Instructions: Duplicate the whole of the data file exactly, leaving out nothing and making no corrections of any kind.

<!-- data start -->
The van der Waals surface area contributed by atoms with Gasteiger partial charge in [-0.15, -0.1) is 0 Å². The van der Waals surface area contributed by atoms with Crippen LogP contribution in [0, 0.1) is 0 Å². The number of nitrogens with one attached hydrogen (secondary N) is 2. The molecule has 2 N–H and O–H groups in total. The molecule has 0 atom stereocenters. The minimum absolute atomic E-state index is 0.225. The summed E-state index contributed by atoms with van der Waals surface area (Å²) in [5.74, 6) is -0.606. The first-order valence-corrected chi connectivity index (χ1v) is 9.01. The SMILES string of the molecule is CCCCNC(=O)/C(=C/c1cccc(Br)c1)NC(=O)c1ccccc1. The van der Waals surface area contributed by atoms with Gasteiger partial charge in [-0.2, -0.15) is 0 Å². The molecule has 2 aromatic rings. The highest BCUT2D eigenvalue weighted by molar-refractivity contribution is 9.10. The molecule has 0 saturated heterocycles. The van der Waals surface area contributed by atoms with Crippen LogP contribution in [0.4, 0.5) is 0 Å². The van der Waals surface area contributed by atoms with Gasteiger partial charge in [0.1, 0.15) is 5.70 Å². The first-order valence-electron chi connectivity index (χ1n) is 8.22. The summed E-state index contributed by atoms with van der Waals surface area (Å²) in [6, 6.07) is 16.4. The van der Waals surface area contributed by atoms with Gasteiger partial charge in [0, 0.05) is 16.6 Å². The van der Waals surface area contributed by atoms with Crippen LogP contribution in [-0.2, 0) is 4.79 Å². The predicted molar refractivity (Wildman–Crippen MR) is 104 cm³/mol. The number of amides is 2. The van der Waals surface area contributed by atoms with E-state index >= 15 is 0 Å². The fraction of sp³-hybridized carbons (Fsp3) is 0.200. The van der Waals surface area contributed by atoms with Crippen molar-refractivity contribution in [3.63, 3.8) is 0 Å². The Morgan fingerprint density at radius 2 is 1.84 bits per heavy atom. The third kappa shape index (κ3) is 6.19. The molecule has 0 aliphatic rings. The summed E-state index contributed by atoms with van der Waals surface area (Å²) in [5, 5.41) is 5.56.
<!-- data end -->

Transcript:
The van der Waals surface area contributed by atoms with Gasteiger partial charge in [-0.15, -0.1) is 0 Å². The van der Waals surface area contributed by atoms with Crippen LogP contribution in [0, 0.1) is 0 Å². The number of nitrogens with one attached hydrogen (secondary N) is 2. The molecule has 2 N–H and O–H groups in total. The molecule has 0 atom stereocenters. The minimum absolute atomic E-state index is 0.225. The summed E-state index contributed by atoms with van der Waals surface area (Å²) in [5.74, 6) is -0.606. The first-order valence-corrected chi connectivity index (χ1v) is 9.01. The SMILES string of the molecule is CCCCNC(=O)/C(=C/c1cccc(Br)c1)NC(=O)c1ccccc1. The van der Waals surface area contributed by atoms with Gasteiger partial charge in [-0.2, -0.15) is 0 Å². The molecule has 2 aromatic rings. The highest BCUT2D eigenvalue weighted by molar-refractivity contribution is 9.10. The molecule has 0 saturated heterocycles. The van der Waals surface area contributed by atoms with Crippen LogP contribution in [0.4, 0.5) is 0 Å². The van der Waals surface area contributed by atoms with Gasteiger partial charge in [0.1, 0.15) is 5.70 Å². The first-order valence-electron chi connectivity index (χ1n) is 8.22. The summed E-state index contributed by atoms with van der Waals surface area (Å²) in [6, 6.07) is 16.4. The van der Waals surface area contributed by atoms with Gasteiger partial charge in [0, 0.05) is 16.6 Å². The van der Waals surface area contributed by atoms with Crippen LogP contribution in [-0.2, 0) is 4.79 Å². The predicted molar refractivity (Wildman–Crippen MR) is 104 cm³/mol. The number of amides is 2. The van der Waals surface area contributed by atoms with E-state index >= 15 is 0 Å². The fraction of sp³-hybridized carbons (Fsp3) is 0.200. The van der Waals surface area contributed by atoms with Crippen molar-refractivity contribution in [3.63, 3.8) is 0 Å². The Morgan fingerprint density at radius 2 is 1.84 bits per heavy atom. The third kappa shape index (κ3) is 6.19. The molecule has 0 aliphatic rings. The summed E-state index contributed by atoms with van der Waals surface area (Å²) in [5, 5.41) is 5.56.